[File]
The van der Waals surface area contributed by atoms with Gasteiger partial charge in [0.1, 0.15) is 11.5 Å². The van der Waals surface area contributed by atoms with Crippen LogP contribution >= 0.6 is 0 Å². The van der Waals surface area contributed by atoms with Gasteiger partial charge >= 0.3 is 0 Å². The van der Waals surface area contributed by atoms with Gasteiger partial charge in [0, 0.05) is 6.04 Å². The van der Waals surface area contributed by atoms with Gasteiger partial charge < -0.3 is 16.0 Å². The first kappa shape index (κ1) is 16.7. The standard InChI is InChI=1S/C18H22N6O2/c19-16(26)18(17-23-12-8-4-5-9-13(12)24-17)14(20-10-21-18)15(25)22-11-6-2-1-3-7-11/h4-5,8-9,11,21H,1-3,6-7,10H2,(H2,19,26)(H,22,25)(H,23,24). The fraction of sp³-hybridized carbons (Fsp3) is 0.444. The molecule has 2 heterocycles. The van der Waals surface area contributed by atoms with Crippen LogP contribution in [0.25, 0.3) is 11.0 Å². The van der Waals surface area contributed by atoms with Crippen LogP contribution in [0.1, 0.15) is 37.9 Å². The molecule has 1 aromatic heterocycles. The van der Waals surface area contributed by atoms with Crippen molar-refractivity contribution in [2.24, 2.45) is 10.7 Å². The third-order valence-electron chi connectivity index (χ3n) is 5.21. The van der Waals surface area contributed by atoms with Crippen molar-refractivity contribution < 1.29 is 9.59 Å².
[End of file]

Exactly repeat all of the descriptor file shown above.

The van der Waals surface area contributed by atoms with Gasteiger partial charge in [0.1, 0.15) is 11.5 Å². The van der Waals surface area contributed by atoms with Crippen LogP contribution >= 0.6 is 0 Å². The van der Waals surface area contributed by atoms with Gasteiger partial charge >= 0.3 is 0 Å². The van der Waals surface area contributed by atoms with Gasteiger partial charge in [0, 0.05) is 6.04 Å². The van der Waals surface area contributed by atoms with Gasteiger partial charge < -0.3 is 16.0 Å². The first kappa shape index (κ1) is 16.7. The standard InChI is InChI=1S/C18H22N6O2/c19-16(26)18(17-23-12-8-4-5-9-13(12)24-17)14(20-10-21-18)15(25)22-11-6-2-1-3-7-11/h4-5,8-9,11,21H,1-3,6-7,10H2,(H2,19,26)(H,22,25)(H,23,24). The fraction of sp³-hybridized carbons (Fsp3) is 0.444. The molecule has 2 heterocycles. The van der Waals surface area contributed by atoms with Crippen LogP contribution in [0.25, 0.3) is 11.0 Å². The van der Waals surface area contributed by atoms with Crippen LogP contribution in [0.1, 0.15) is 37.9 Å². The molecule has 1 aromatic heterocycles. The van der Waals surface area contributed by atoms with Crippen molar-refractivity contribution in [2.24, 2.45) is 10.7 Å². The third-order valence-electron chi connectivity index (χ3n) is 5.21. The van der Waals surface area contributed by atoms with Crippen molar-refractivity contribution < 1.29 is 9.59 Å².